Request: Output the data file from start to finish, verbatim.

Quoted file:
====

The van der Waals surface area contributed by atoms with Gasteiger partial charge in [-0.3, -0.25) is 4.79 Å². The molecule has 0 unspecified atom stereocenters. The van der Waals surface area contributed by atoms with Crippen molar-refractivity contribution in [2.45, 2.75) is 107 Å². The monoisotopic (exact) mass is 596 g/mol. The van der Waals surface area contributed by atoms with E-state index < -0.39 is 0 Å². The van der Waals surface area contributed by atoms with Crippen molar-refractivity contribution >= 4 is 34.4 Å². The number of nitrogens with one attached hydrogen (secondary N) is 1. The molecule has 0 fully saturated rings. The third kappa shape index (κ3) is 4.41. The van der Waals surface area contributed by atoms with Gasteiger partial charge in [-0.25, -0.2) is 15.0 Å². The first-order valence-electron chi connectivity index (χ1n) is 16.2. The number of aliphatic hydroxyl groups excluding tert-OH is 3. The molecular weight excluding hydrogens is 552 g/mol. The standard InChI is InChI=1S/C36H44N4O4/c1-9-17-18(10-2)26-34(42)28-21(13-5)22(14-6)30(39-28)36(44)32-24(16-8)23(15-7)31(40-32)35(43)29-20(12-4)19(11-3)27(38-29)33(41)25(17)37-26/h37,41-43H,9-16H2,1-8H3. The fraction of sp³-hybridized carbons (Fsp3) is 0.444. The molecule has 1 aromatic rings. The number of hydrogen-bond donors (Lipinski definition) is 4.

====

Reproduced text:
The van der Waals surface area contributed by atoms with Gasteiger partial charge in [-0.3, -0.25) is 4.79 Å². The molecule has 0 unspecified atom stereocenters. The van der Waals surface area contributed by atoms with Crippen molar-refractivity contribution in [2.45, 2.75) is 107 Å². The monoisotopic (exact) mass is 596 g/mol. The van der Waals surface area contributed by atoms with E-state index < -0.39 is 0 Å². The van der Waals surface area contributed by atoms with Crippen molar-refractivity contribution >= 4 is 34.4 Å². The number of nitrogens with one attached hydrogen (secondary N) is 1. The molecule has 0 fully saturated rings. The third kappa shape index (κ3) is 4.41. The van der Waals surface area contributed by atoms with Gasteiger partial charge in [-0.25, -0.2) is 15.0 Å². The first-order valence-electron chi connectivity index (χ1n) is 16.2. The number of aliphatic hydroxyl groups excluding tert-OH is 3. The molecular weight excluding hydrogens is 552 g/mol. The standard InChI is InChI=1S/C36H44N4O4/c1-9-17-18(10-2)26-34(42)28-21(13-5)22(14-6)30(39-28)36(44)32-24(16-8)23(15-7)31(40-32)35(43)29-20(12-4)19(11-3)27(38-29)33(41)25(17)37-26/h37,41-43H,9-16H2,1-8H3. The fraction of sp³-hybridized carbons (Fsp3) is 0.444. The molecule has 1 aromatic rings. The number of hydrogen-bond donors (Lipinski definition) is 4.